Restaurant Mediterran a culinary standout in Kaiserslautern
You can’t mistake Kaiserslautern, Germany’s Pariser Strasse for the Champs-Elysees – or any other Paris avenue. The section that runs from the shopping mall to Berliner Strasse is notable mainly for a string of old men’s bars, an empty Christian Science Reading Room and an array of shabby small shops.
Restaurant Mediterran, which offers a moderately priced menu of meats and seafood, is a standout in this culinary and commercial no-man’s land. Walk inside and you’ll be transported hundreds of miles away, to the bright colors and warm spirit of southern Europe.
After contemplating a visit for more than a year, I finally stopped in with a work colleague on a hot August evening. There’s outdoor seating, but we opted to stay inside when we discovered that the backyard patio was a tight fit.
Bold figurative paintings hang from the walls in the area where we ended up sitting, next to the front window. The other half of the dining room, where the bar is situated, has a more sophisticated vibe, like that of an artsy brasserie.
Mediterran’s menu is compact yet sufficiently diverse. Among the entrees, lamb and beef predominate. Other dishes include mussels, shrimp and pasta, and fried eggplant.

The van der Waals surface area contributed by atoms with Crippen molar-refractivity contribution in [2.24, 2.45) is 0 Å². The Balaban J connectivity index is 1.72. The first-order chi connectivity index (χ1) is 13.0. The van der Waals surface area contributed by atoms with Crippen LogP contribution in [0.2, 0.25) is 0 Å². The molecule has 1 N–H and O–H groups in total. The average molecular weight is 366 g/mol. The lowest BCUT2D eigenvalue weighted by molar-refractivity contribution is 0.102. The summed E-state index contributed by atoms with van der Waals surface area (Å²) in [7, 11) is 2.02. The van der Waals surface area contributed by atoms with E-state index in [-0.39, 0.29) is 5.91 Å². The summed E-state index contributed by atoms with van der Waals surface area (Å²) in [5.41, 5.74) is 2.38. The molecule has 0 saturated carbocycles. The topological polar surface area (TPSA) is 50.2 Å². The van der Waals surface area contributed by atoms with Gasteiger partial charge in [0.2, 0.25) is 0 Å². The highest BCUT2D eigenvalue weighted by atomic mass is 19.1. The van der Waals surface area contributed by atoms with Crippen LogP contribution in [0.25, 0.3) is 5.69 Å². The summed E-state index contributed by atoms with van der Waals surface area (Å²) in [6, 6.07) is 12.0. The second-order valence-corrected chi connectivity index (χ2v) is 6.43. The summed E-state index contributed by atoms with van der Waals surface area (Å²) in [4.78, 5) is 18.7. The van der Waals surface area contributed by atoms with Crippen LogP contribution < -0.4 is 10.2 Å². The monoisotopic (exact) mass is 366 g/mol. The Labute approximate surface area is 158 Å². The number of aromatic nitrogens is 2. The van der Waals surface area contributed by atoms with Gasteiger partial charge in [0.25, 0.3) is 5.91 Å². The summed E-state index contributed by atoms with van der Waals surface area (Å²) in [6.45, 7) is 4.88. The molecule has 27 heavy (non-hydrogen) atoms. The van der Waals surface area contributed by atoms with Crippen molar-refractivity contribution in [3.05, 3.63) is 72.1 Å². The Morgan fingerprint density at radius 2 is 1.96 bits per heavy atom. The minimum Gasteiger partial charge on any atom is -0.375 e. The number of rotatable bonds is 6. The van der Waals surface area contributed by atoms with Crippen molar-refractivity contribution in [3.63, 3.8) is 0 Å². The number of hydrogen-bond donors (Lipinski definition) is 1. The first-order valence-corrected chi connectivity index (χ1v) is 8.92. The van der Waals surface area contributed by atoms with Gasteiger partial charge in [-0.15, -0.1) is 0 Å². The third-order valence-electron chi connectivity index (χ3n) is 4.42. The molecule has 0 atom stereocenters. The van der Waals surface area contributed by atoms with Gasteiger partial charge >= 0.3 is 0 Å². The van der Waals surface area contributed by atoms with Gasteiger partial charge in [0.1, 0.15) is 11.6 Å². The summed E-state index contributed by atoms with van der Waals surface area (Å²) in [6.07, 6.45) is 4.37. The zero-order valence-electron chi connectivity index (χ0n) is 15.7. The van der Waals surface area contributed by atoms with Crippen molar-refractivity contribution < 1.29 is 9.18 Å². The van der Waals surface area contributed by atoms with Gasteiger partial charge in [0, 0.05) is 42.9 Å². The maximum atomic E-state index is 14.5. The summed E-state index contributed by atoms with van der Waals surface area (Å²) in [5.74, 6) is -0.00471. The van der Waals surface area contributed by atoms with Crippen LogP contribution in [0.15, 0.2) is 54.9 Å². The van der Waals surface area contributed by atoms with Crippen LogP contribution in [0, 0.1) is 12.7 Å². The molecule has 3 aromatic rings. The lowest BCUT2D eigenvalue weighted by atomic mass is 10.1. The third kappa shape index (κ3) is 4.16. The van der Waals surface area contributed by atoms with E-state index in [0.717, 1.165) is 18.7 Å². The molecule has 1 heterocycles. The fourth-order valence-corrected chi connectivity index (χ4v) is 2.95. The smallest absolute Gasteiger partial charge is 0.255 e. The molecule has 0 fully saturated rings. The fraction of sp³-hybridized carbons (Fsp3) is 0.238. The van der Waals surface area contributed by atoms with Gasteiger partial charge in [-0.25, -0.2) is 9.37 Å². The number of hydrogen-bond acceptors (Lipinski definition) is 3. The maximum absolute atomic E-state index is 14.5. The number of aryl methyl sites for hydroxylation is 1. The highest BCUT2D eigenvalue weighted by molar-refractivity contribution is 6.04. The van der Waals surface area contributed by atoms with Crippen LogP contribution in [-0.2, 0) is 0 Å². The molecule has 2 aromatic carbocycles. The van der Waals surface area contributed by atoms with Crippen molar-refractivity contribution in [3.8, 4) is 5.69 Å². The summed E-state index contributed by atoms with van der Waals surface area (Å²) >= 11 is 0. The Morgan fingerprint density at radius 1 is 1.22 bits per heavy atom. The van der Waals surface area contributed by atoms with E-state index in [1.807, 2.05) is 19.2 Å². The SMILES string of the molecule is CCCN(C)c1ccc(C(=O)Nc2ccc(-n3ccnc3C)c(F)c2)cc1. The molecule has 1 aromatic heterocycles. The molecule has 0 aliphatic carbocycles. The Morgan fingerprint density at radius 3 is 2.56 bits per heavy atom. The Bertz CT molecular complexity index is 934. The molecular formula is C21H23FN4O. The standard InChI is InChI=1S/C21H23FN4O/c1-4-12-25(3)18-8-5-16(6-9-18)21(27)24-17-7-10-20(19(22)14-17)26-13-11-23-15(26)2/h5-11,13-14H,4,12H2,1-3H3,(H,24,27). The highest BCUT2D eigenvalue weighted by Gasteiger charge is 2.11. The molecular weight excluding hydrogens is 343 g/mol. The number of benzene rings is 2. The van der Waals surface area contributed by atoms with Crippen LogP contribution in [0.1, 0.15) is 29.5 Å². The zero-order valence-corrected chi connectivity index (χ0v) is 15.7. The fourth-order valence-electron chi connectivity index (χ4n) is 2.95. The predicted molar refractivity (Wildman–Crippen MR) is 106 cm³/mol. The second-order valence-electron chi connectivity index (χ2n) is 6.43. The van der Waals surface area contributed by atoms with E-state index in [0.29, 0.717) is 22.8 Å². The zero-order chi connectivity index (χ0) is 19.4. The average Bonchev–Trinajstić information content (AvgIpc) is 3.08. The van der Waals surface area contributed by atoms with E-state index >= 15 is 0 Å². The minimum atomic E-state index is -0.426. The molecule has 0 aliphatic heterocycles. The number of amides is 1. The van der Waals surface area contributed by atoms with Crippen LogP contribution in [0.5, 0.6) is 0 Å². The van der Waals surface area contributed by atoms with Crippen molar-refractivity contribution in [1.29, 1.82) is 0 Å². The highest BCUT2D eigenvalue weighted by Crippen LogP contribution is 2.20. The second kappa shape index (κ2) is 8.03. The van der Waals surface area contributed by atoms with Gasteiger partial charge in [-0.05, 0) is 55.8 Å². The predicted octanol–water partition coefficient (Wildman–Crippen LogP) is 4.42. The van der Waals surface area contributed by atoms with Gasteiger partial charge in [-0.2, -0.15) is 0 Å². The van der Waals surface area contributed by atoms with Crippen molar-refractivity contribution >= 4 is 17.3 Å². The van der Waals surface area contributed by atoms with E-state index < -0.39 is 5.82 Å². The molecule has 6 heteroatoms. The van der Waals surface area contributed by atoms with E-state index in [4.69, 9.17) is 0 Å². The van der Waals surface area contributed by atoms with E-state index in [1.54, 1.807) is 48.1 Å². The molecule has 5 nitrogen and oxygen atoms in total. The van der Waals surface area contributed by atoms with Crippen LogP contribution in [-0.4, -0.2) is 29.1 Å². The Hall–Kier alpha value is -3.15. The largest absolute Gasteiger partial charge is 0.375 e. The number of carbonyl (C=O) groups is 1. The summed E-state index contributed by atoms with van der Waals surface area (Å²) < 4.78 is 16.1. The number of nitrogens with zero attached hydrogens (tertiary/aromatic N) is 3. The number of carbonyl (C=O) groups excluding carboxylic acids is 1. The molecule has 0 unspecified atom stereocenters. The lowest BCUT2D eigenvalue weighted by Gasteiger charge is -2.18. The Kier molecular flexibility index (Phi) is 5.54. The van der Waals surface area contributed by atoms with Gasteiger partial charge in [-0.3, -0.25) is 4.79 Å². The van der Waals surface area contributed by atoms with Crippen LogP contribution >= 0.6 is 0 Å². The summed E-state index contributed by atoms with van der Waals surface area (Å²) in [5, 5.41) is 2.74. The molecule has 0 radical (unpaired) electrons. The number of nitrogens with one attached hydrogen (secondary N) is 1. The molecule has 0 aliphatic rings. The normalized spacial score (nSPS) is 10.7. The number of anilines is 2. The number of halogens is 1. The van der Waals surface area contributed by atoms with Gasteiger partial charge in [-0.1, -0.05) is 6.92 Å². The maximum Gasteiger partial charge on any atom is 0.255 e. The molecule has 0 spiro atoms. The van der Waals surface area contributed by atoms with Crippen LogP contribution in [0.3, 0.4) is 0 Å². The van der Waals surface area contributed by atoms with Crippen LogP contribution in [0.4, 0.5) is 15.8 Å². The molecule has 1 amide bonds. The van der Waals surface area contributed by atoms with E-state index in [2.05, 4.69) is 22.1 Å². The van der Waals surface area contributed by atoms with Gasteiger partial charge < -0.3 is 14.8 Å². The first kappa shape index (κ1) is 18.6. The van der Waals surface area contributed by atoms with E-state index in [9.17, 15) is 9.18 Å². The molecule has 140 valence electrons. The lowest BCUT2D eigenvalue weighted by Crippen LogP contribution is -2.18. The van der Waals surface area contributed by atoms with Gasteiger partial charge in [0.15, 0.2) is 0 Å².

I chose the special, which on this day was pumpkin soup, cod fried in almond flakes, and a dessert of ice cream and Palatschinken, or pancakes.
Each of the dishes was a visual treat. The pumpkin soup resembled an abstract painting, with pumpkin oil forming swirls atop a deep ocher background. It tasted as good as it looked.
I anticipated equal satisfaction with the cod, which was accompanied by a sprig of red currants. The currants brightened the plate, adding a sweet and tangy accent to the fish, but the fish itself was disappointing. It was a bit too oily for my taste – always a risk with a fried dish.
My colleague was happier with his order of roasted lamb. Served in a light, garlicky sauce with vegetables and mushrooms, it, too, was decorated with red currants. The accompanying roasted potatoes were crispy and tasty.
We ended up having the same Palatschinken for dessert. Covered in ice cream and chocolate syrup, they were served with a fresh sliced fig — a nice touch that’s indicative of the restaurant’s attention to detail.
I expect to return to Mediterran. It gets so many things right that it would be unfair to judge it harshly for my unspectacular cod. And from now on I’ll think of Pariser Strasse as more than a place for dive-bar slumming.
Restaurant MediterranLocation: Pariser Strasse 41, 67655 Kaisersalutern, Germany. There is ample parking at a lot across the street.
Hours: 5:30-11 p.m. Tuesdays-Saturdays, 11:30 a.m. to 2:30 p.m. and 5:30-11 p.m. Sundays
Costs: Main courses are 6.50-18.50 euros ($7-21), salads are 6.50-10.50 euros, the soup of the day is 3.80 euros and desserts are 4-5.90 euros. Beverages are very reasonable; the most expensive drink by the glass -- a pino grigio -- costs 3.60 euros.
Menu: Mainly in English. Practically every type of meat – turkey, beef, pork and lamb - is represented. Besides the cod special, seafood includes shrimp and mussels. Some dishes recognize the Balkan heritage of the owners: pljeskavica (chopped beef filled with cheese and onions) and a rump steak dubbed Lustiger Bosnjak, or the Happy Bosniak.
Information: Phone: (+49)(0) 631 8924-9045, email: email@example.com, website: mediterran-kl.de